Online art marketplace Etsy is offering a mobile card reader, Sell on Etsy Reader, to its sellers for free, allowing them to transact in-person.
The Etsy card readers, which plug into a mobile device's headphone jack, connect to the Etsy mobile app, so sellers can accept credit and debit cards. The readers are being introduced in time for the holiday shopping season, and will serve Etsy's sellers, more than one-third of which sell at craft fairs and outdoor markets, the company said in an Oct. 23 blog post.
Cash payments have been the status quo at arts and crafts fairs, but today as consumers go cashless, these micro-merchants find it necessary to take plastic payments.
Etsy charges 2.75% per transaction; the 3.5% Etsy transaction fee does not apply to in-person sales.
The app, available for both iOS and Android devices, will also help merchants manage sales across both channels. In-person sales will be immediately reflected in the Etsy shop and inventory is automatically updated.
Etsy also enables emailed receipts which show other items from the seller with links to their shop.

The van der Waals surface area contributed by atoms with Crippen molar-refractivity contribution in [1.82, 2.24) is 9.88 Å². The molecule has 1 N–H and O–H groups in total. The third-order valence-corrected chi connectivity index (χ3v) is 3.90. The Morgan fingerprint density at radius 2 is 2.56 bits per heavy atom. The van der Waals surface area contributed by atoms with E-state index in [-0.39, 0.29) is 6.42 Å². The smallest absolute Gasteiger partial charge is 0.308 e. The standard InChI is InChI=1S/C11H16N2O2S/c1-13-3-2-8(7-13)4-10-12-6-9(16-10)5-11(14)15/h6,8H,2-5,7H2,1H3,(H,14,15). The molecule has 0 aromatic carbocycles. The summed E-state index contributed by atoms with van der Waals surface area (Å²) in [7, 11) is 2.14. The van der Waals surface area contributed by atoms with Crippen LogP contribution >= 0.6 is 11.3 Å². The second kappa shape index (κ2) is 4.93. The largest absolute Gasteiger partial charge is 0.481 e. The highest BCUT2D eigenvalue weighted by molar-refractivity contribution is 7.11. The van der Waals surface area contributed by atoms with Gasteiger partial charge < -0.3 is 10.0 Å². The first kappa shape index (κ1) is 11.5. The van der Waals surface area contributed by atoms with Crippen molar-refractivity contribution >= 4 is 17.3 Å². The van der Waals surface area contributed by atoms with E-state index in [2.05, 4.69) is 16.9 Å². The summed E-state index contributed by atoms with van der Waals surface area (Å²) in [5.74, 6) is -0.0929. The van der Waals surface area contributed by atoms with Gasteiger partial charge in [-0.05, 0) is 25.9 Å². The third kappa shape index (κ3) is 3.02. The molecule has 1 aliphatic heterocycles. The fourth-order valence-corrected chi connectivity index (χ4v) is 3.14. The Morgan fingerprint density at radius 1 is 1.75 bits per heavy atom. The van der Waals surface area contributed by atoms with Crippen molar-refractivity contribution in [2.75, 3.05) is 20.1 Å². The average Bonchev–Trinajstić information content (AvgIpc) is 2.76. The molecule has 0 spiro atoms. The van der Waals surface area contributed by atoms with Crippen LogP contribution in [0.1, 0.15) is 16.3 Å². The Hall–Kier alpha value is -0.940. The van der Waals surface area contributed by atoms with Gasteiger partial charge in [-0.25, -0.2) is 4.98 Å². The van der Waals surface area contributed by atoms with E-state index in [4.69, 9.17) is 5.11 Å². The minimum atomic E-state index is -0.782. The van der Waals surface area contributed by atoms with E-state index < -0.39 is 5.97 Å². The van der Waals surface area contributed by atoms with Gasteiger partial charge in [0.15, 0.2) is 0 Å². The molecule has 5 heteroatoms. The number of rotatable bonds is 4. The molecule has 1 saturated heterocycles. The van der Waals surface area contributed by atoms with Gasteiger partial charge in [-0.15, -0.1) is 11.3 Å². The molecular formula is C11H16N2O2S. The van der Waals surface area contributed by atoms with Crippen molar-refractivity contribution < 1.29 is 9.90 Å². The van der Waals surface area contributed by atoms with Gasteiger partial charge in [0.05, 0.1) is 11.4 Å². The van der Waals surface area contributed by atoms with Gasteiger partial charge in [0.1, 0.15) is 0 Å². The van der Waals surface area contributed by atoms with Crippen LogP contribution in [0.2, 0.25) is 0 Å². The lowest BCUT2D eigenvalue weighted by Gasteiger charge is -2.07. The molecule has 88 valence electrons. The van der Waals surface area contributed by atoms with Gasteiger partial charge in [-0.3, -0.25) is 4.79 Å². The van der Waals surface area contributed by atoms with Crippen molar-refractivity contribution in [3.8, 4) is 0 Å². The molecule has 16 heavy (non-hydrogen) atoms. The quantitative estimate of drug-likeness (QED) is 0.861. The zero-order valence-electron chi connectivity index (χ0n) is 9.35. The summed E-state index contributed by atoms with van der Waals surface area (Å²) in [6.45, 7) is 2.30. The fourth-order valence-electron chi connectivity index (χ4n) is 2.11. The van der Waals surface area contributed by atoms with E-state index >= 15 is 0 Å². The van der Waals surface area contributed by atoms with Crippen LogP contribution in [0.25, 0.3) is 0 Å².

"We designed this to help drive multi-channel sales and build buyer loyalty, and the sellers who tested the reader found this to be a valuable feature," said Camilla Velasquez, director of the payments and multichannel sales team at Etsy, in the blog post. "Buyers can discover more from the seller, make repeat purchases online and opt in to receive updates from the seller."
The mobile card reader space has been quiet recently, after its explosion in 2012. After Square launched its mobile card reader targeting micro-merchants that had previously only accepted cash, dozens of companies, including Groupon, PayPal and Amazon created their own similar product.
While the trend started in the U.S., many companies, including Square have started expanding into other countries, including most of Europe and Canada. Mobile card reader manufacturers are also pushing the product to larger enterprise customers as well, so sales representatives can check out a customer in the aisle. Plus the manufacturers can make more off the interchange of high-dollar value transactions.